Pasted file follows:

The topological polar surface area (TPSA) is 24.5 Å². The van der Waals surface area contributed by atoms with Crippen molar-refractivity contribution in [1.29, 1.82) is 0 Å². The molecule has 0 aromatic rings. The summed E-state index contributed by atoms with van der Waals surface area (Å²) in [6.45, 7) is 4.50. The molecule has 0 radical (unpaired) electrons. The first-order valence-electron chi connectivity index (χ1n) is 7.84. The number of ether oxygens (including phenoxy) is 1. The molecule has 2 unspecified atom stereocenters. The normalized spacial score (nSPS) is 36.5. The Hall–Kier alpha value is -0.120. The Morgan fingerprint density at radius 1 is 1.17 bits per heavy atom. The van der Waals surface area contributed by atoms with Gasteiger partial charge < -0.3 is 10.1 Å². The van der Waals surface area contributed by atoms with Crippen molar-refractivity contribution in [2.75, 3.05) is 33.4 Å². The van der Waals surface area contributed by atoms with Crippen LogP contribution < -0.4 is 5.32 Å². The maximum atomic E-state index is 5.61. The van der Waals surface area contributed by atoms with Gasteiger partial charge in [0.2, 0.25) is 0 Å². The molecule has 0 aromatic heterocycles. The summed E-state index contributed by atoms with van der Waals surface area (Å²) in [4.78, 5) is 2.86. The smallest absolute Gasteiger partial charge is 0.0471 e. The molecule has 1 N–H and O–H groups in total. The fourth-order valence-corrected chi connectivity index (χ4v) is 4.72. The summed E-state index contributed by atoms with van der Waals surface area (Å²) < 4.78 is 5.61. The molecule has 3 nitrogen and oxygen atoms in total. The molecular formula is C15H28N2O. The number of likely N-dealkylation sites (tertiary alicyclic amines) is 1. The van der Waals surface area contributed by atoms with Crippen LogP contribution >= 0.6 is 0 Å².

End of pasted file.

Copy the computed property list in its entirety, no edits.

The topological polar surface area (TPSA) is 24.5 Å². The van der Waals surface area contributed by atoms with Crippen molar-refractivity contribution in [1.29, 1.82) is 0 Å². The molecule has 0 aromatic rings. The summed E-state index contributed by atoms with van der Waals surface area (Å²) in [6.45, 7) is 4.50. The molecule has 0 radical (unpaired) electrons. The first-order valence-electron chi connectivity index (χ1n) is 7.84. The number of ether oxygens (including phenoxy) is 1. The molecule has 2 unspecified atom stereocenters. The normalized spacial score (nSPS) is 36.5. The Hall–Kier alpha value is -0.120. The Morgan fingerprint density at radius 1 is 1.17 bits per heavy atom. The van der Waals surface area contributed by atoms with Gasteiger partial charge < -0.3 is 10.1 Å². The van der Waals surface area contributed by atoms with Crippen molar-refractivity contribution in [2.75, 3.05) is 33.4 Å². The van der Waals surface area contributed by atoms with Crippen LogP contribution < -0.4 is 5.32 Å². The maximum atomic E-state index is 5.61. The van der Waals surface area contributed by atoms with Gasteiger partial charge in [0.2, 0.25) is 0 Å². The molecule has 0 aromatic heterocycles. The summed E-state index contributed by atoms with van der Waals surface area (Å²) in [4.78, 5) is 2.86. The smallest absolute Gasteiger partial charge is 0.0471 e. The molecule has 1 N–H and O–H groups in total. The fourth-order valence-corrected chi connectivity index (χ4v) is 4.72. The summed E-state index contributed by atoms with van der Waals surface area (Å²) < 4.78 is 5.61. The molecule has 3 nitrogen and oxygen atoms in total. The molecular formula is C15H28N2O. The number of likely N-dealkylation sites (tertiary alicyclic amines) is 1. The van der Waals surface area contributed by atoms with Crippen LogP contribution >= 0.6 is 0 Å².